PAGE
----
The Golden Arches really shined in 2017: McDonald's Corp. stock soared as the fast-food giant delivered strong U.S. sales growth at a challenging time for most restaurants.
To keep the momentum going, the company has launched a major marketing campaign around a new iteration of its popular Dollar Menu -- called the "$1 $2 $3 Dollar Menu" -- which debuted on Thursday.
McDonald's probably can't wring much more juice out of its switch to all-day breakfast and speeding up drive-thru lines. So this new overture to budget-conscious customers represents its best opportunity for sales growth in 2018.
A key component of the McDonald's turnaround so far has been its emphasis on value, with deals like the McPick 2, which lets customers make a combo of two menu items for $5. But the company has said it could do even more to chase price-sensitive diners. At an investor presentation last year, an executive said McDonald's has lost more than 500 million transactions in its U.S. business since 2012 to competitors, partly because it hasn't gotten its value offering and messaging right.
Even McPick, which has been broadly successful, is flawed. At one point, it offered more than 120 different combinations, which confused diners and made it hard to weigh McDonald's deals against competitors'. McDonald's needs an attractive, easy-to-understand value program if it is going to win back lapsed customers and get existing ones to visit more often.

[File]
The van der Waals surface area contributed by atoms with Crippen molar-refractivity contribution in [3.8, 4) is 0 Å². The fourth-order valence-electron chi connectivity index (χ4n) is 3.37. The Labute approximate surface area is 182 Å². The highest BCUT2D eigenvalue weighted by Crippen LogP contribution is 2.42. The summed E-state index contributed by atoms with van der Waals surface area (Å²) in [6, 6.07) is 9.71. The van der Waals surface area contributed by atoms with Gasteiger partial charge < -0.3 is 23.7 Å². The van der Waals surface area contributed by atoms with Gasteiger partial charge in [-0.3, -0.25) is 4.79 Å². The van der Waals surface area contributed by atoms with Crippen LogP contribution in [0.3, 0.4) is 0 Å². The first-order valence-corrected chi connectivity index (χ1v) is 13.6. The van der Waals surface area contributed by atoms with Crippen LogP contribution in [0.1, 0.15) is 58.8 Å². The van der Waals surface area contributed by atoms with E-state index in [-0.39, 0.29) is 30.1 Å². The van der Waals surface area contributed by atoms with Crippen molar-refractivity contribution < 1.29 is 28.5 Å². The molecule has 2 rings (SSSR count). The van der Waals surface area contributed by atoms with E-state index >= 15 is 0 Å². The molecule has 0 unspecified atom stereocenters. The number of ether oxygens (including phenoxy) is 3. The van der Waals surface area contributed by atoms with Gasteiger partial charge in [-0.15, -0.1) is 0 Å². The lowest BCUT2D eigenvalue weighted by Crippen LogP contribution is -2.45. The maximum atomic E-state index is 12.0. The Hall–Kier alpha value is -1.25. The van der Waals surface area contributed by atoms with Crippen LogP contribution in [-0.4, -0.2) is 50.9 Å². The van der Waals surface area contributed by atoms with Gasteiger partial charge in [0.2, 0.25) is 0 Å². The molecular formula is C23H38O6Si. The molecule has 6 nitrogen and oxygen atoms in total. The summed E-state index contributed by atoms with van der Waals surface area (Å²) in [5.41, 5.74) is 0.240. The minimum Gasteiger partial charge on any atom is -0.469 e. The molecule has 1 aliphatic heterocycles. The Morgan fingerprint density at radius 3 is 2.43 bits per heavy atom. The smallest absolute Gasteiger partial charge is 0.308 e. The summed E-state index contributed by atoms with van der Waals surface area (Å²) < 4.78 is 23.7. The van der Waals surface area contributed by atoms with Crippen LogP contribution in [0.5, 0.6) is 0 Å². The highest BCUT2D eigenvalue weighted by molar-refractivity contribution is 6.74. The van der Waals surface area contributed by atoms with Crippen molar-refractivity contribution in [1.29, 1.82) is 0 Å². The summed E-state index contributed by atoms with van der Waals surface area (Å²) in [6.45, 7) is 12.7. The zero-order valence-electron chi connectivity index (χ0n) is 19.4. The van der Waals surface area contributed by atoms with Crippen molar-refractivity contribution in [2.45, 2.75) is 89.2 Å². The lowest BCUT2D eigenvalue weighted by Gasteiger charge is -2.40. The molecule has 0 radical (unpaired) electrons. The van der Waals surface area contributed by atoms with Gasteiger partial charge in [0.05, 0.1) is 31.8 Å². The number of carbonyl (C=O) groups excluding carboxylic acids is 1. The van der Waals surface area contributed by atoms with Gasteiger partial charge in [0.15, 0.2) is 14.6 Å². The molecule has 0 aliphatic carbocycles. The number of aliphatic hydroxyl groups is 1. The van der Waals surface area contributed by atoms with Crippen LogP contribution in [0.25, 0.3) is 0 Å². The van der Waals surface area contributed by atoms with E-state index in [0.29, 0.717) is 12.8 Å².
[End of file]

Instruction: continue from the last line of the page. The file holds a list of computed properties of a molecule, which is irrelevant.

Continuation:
Fortunately for McDonald's, its new value menu hits just as grocery prices are starting to rise, reversing a trend that had hurt the fast-food and casual-dining industries:
Food-price inflation could push some people away from cooking at home and back to restaurants. If McDonald's new value menu helps it look cheap relative not only to other fast-food joints, but also to buying groceries, then that should attract diners.
While this represents McDonald's best shot at an upbeat 2018, the chain will need more than $1 McChickens and $2 Bacon McDoubles to thrive over the long haul.
It's also important to watch the progress it makes this year on its foray into delivery. The chain has gotten more serious about this lately, saying back in October that it was on track to offer delivery from 10,000 of its restaurants worldwide by the end of 2017.
These days, it's crucial for any restaurant to experiment with delivery:
But McDonald's has even more to gain from delivery than some of its industry counterparts.
Sara Senatore, a restaurant industry analyst at Bernstein, has found that breakfast and lunch account for most of McDonald's sales.
But delivery, she points out, is more of a nighttime business.
As McDonald's gets more serious about delivery, including a joint venture with Uber Eats, it may get a second look from customers who wouldn't typically think of it as a dinner or late-night snack option.
Winning back lapsed customers with its value menu and scoring new ones with its delivery program are the keys to McDonald's shining again in 2018 and beyond.
This column does not necessarily reflect the opinion of Bloomberg LP and its owners.
Sarah Halzack is a Bloomberg Gadfly columnist covering the consumer and retail industries. She was previously a national retail reporter for the Washington Post.
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